Shell Education Service poll reveals nation of 'secret scientists'
Jul 28, 2010
One in five (18%) parents are avoiding talking to their children about science, despite nine out of ten (89%) having a good understanding of basic scientific principles.
The poll of over a thousand parents, conducted for Shell UK on social networking site Mumsnet, found that only a third of parents (32%) regularly talk to their children about how science works in everyday life, such as explaining why steam comes out of a boiling kettle. This is despite 99% recognising that talking to children about science at home makes a significant or massive difference to their progress at school.
When tested with a series of science questions, parents showed a strong grasp of science. More than half (52%) of parents answered the whole series of questions such as ‘why does a cruise ship carrying 400 people float?’ and ‘why do your hands and feet go wrinkly in the bath?’ correctly, and a further 35% got two thirds of the answers right.
A lack of confidence is standing in the way of regular conversations with children about science however, with reasons cited including feeling under-qualified due to poor grades at school (18%), not understanding science (15%) and a lack of available information (12%).
The research was commissioned by the Shell Education Service which has been supporting science education for over fifty years. It delivers interactive, investigative science workshops to over 60,000 primary school children every year across the UK. Shell has launched a free online booklet of kitchen-sink experiments for parents, Activate, just in time for the summer holidays.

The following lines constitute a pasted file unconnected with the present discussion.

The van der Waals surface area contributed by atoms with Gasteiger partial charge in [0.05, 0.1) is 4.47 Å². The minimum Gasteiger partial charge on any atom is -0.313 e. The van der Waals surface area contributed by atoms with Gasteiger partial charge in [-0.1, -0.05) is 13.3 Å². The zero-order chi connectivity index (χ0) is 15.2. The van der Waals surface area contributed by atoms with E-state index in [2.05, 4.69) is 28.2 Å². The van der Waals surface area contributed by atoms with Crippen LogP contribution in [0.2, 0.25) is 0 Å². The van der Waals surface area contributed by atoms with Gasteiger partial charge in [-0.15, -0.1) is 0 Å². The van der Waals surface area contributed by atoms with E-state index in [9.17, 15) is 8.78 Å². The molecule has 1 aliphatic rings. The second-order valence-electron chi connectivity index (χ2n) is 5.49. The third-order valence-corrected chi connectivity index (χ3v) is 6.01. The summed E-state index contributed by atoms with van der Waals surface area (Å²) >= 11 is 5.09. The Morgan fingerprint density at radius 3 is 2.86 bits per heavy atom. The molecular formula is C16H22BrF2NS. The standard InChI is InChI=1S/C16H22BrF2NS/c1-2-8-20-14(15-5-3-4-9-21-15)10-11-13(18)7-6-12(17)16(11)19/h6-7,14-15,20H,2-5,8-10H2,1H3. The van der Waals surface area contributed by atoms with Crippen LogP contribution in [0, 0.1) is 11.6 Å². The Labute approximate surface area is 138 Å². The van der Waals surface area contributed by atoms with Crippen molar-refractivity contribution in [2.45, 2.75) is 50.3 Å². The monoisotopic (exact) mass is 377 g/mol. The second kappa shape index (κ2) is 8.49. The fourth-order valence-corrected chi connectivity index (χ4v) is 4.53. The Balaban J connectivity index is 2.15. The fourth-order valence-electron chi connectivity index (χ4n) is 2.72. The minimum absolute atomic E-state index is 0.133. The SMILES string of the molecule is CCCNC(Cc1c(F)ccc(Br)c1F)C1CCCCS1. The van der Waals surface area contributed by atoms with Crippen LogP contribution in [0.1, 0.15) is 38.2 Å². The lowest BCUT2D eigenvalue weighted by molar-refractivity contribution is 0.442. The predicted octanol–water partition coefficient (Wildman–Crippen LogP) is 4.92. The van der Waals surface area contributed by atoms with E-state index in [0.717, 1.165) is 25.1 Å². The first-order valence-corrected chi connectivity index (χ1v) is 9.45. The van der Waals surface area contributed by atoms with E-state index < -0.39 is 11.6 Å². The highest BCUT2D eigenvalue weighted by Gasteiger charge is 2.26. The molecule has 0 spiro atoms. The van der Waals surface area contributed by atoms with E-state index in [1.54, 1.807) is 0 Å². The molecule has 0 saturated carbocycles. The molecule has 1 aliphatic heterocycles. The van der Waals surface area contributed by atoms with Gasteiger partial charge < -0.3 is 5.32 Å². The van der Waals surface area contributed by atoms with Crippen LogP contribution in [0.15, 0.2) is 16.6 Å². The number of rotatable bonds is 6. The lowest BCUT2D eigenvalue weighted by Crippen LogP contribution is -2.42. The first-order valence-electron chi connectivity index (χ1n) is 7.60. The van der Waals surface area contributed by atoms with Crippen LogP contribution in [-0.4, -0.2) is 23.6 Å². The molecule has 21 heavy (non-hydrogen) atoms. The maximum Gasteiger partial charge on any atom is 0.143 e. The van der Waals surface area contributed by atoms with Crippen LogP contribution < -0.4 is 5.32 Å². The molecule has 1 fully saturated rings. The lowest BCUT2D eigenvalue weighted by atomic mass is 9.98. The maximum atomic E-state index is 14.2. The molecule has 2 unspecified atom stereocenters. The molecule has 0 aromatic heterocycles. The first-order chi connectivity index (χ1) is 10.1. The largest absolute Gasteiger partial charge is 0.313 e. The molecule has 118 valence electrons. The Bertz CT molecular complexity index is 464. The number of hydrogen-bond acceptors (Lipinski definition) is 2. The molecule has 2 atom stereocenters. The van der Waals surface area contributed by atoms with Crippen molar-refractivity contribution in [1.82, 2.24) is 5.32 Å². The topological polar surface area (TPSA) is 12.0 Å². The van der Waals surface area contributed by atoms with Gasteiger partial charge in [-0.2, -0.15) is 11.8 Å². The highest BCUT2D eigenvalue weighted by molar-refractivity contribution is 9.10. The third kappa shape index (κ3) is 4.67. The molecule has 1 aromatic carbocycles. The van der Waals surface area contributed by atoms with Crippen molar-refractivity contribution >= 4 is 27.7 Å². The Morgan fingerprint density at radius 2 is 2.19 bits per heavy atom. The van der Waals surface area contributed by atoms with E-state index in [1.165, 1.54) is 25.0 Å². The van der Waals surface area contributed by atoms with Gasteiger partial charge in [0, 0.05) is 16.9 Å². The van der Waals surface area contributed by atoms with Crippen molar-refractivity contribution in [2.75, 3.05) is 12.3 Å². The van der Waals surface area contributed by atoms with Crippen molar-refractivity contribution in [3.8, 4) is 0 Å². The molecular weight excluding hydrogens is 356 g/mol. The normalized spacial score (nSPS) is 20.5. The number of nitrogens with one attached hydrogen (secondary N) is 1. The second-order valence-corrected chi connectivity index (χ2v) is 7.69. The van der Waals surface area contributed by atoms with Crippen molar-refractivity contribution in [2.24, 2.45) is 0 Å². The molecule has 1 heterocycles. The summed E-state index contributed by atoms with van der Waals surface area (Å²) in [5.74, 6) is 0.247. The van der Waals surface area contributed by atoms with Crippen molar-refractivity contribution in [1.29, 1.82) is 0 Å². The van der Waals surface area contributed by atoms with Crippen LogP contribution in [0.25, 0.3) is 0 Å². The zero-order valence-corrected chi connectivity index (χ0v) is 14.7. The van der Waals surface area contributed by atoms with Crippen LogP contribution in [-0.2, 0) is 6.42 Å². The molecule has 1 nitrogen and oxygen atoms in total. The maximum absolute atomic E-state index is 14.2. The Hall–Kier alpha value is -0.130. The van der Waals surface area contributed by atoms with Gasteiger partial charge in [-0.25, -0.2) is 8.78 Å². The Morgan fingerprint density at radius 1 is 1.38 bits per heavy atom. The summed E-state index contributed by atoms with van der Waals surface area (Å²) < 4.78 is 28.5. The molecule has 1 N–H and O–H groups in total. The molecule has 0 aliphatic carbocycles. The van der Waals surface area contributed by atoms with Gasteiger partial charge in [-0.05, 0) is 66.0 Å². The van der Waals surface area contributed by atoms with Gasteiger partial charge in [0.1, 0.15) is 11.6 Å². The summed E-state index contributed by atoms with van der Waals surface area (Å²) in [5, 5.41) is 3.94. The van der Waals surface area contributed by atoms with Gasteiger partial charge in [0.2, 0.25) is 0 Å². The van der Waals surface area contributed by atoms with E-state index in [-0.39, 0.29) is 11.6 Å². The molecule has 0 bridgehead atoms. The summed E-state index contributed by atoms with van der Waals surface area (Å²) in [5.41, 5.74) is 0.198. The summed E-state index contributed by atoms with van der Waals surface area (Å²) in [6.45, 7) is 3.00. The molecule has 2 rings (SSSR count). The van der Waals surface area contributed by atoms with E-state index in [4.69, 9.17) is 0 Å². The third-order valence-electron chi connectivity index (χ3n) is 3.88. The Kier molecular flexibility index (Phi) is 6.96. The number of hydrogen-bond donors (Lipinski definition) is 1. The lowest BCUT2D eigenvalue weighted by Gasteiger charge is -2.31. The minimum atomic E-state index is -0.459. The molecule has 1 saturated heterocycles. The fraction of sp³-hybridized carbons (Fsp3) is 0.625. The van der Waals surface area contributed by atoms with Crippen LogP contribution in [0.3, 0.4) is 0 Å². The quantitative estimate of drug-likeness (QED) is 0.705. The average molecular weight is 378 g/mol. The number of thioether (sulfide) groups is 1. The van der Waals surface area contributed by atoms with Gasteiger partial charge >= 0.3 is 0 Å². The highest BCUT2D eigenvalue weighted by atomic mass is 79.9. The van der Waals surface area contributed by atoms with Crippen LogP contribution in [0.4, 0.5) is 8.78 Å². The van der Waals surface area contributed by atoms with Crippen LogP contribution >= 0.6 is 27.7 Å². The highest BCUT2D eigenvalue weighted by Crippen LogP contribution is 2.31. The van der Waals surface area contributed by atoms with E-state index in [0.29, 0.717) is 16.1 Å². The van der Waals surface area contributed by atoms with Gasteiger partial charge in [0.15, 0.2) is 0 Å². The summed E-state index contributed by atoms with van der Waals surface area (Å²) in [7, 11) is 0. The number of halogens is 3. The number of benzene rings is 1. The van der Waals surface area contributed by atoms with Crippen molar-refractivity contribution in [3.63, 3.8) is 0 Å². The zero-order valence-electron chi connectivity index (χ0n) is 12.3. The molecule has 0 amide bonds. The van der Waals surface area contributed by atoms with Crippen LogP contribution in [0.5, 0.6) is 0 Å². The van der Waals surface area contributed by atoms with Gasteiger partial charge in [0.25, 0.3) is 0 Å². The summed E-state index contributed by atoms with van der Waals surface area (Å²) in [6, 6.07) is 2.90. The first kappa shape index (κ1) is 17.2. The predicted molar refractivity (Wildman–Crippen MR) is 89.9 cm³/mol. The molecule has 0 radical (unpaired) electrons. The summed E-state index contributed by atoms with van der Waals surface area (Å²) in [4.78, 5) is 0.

The poll also identified the questions parents most dread being asked with the top answer ‘why is the sky blue?’ (29%) far outweighing ‘where do babies come from? (1%). The top five scientific black spots for parent are:
- Why is the sky blue? (29%)
- Why does the car work? (21%)
- Why can birds fly? (15%)
- What is water made of? (10%)
- How do fish breathe? (9%)
The Activate booklet from Shell Education Service contains a series of fun and easy experiments that parents and children can undertake at home to help stimulate children’s enjoyment of science. These include growing your own crystals, creating a home version of the spin dryer and building an explosive soft drink fountain.
James Smith, Chairman of Shell UK, said: ‘It's great news that parents can do more to help their children learn science than they realised. And learning science by trying out experiments is fun for children and their parents.”
Rachel Foster, from Mumsnet said: ‘Parents may worry that they’ll give the wrong answer to some of the more difficult science questions asked by their children, and as a result some are avoiding discussing the subject altogether. This new booklet from Shell presents a brilliant opportunity for families to learn together whilst also having fun – the perfect combination as the long summer holiday dawns!’
To download a free copy of the Activate booklet visit: www.shell.co.uk/ses